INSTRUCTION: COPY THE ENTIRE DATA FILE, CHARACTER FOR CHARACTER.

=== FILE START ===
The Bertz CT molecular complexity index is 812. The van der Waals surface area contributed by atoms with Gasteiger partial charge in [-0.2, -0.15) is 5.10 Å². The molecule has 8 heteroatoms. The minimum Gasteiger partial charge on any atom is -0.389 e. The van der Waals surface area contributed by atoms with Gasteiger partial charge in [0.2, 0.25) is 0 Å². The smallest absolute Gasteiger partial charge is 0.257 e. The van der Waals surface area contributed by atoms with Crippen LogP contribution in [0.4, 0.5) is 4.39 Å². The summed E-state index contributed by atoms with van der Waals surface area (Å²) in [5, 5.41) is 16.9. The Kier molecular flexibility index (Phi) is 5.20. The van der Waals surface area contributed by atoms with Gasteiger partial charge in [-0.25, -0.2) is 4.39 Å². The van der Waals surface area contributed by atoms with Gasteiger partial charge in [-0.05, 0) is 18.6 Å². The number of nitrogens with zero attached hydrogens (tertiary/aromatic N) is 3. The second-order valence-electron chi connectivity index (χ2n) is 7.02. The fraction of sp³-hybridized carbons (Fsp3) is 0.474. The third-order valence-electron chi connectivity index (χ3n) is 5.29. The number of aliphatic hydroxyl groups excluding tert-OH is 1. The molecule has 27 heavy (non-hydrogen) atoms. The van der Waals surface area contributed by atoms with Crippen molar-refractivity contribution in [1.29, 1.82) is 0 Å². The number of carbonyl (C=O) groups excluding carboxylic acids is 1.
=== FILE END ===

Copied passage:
The Bertz CT molecular complexity index is 812. The van der Waals surface area contributed by atoms with Gasteiger partial charge in [-0.2, -0.15) is 5.10 Å². The molecule has 8 heteroatoms. The minimum Gasteiger partial charge on any atom is -0.389 e. The van der Waals surface area contributed by atoms with Gasteiger partial charge in [0.2, 0.25) is 0 Å². The smallest absolute Gasteiger partial charge is 0.257 e. The van der Waals surface area contributed by atoms with Crippen LogP contribution in [0.4, 0.5) is 4.39 Å². The summed E-state index contributed by atoms with van der Waals surface area (Å²) in [5, 5.41) is 16.9. The Kier molecular flexibility index (Phi) is 5.20. The van der Waals surface area contributed by atoms with Gasteiger partial charge in [-0.25, -0.2) is 4.39 Å². The van der Waals surface area contributed by atoms with Gasteiger partial charge in [-0.05, 0) is 18.6 Å². The number of nitrogens with zero attached hydrogens (tertiary/aromatic N) is 3. The second-order valence-electron chi connectivity index (χ2n) is 7.02. The fraction of sp³-hybridized carbons (Fsp3) is 0.474. The third-order valence-electron chi connectivity index (χ3n) is 5.29. The number of aliphatic hydroxyl groups excluding tert-OH is 1. The molecule has 27 heavy (non-hydrogen) atoms. The van der Waals surface area contributed by atoms with Crippen molar-refractivity contribution in [1.29, 1.82) is 0 Å². The number of carbonyl (C=O) groups excluding carboxylic acids is 1.